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9. A ghost seduces one of the main characters.

Used in: The Shining (1980), Haunted (1995), American Horror Story (2011, FX television series)

Don’t get us wrong—if the ghost of a former lingerie model lives in the film’s house, there’d better be a scene in which the weak-willed father succumbs to the nudie spirit’s flirtations. That doesn’t mean we have to respect the movie for it, however. Presenting one or more of the protagonists with a supernatural love interest, or even a one-scene fling, instantly drains a film of its menace, even if the sexy ghoul turns out to be a manipulative demon. Who wants a romance novel interlude in a supposedly terrifying film?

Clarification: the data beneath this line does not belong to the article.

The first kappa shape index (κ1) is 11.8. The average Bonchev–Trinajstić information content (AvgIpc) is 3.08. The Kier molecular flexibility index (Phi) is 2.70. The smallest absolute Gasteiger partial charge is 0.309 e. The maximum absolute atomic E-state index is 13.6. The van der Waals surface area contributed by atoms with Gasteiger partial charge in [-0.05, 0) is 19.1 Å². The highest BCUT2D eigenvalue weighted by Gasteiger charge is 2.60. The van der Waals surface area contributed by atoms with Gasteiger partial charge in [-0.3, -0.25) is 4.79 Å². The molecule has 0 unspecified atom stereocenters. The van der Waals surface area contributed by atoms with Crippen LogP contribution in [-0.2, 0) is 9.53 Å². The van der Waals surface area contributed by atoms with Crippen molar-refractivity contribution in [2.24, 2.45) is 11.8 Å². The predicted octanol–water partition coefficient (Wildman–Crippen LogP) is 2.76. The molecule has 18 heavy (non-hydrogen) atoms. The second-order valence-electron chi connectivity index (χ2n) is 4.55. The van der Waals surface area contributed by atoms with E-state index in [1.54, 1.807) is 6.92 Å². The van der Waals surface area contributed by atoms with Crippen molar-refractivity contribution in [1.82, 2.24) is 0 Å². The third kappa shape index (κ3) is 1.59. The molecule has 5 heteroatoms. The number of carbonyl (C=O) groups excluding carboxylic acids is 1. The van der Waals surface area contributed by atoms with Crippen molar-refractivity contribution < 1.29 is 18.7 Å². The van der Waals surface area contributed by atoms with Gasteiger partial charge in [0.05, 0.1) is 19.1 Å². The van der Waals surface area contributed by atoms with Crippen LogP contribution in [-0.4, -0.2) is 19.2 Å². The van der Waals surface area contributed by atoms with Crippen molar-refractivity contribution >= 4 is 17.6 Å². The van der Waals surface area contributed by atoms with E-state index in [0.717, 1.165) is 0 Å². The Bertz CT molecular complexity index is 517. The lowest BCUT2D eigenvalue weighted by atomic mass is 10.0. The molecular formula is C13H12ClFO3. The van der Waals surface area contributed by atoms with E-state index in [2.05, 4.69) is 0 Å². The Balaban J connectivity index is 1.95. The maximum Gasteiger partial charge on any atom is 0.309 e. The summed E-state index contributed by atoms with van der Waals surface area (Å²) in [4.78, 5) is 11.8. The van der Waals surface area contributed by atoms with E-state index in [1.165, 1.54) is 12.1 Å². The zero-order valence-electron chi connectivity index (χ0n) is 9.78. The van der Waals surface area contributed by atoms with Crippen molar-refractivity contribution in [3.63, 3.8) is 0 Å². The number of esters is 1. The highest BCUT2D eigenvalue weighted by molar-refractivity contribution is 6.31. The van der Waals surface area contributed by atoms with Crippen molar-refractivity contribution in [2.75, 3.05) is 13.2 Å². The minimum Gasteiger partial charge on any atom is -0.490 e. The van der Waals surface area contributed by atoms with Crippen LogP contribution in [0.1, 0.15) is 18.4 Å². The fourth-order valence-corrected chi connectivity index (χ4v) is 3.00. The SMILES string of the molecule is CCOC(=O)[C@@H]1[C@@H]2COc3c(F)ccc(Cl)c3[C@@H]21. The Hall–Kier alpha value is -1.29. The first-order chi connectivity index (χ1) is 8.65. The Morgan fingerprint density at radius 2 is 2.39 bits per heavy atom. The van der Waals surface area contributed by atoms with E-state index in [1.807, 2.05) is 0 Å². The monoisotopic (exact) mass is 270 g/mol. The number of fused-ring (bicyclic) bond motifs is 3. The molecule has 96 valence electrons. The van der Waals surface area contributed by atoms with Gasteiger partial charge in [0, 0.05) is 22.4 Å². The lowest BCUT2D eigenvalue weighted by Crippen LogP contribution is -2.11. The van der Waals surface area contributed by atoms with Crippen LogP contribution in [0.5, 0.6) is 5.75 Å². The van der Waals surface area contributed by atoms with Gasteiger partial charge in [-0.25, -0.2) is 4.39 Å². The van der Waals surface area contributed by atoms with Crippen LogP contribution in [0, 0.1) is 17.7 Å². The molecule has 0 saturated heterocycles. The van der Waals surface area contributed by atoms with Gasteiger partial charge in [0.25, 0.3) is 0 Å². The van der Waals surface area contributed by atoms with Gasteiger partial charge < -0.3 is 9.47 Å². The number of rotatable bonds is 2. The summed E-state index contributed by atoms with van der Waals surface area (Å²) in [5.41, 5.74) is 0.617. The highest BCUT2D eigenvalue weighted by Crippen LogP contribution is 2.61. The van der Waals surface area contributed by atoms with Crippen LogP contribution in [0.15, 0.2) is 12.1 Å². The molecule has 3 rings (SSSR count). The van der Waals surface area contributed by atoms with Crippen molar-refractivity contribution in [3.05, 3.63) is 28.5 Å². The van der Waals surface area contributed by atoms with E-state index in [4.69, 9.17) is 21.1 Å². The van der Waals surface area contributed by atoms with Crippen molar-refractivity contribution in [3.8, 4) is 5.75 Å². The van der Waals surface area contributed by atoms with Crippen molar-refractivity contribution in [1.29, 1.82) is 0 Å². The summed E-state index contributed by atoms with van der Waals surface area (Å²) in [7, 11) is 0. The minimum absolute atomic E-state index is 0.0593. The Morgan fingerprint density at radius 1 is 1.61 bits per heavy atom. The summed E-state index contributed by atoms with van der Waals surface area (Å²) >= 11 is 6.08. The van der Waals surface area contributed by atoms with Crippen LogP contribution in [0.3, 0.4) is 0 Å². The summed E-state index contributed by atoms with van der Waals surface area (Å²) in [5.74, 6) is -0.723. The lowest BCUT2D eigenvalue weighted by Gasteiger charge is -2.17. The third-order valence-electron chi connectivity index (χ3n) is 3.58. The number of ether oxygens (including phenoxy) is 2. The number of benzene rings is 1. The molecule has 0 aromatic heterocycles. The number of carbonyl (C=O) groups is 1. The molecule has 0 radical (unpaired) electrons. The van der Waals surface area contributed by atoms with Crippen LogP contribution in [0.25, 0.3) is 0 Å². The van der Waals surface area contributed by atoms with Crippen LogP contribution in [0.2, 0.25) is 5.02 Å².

Besides, Stanley Kubrick already wrote and closed the book on the seductive ghost scene in his masterpiece of a loose Stephen King adaptation The Shining. One of the film’s scariest moments (and it’s a flick chockfull of pee-your-pants force), Jack Torrance’s (Jack Nicholson) excursion into the Overlook Hotel’s Room 237 is a brilliant example of paralyzing sound design, slow-burning dread, and sexual bait-and-switch. What starts off as Jack’s chance to tongue down a hot naked blond descends into a nightmarish make-out session with a rotting, old lady corpse, a hideous apparition that issues a devilish cackle.

Any haunted house movie-maker who tries to either emulate or top Kubrick’s Room 237 knockout is playing his or herself. This one’s a cliché simply because it’s already been perfectly executed.

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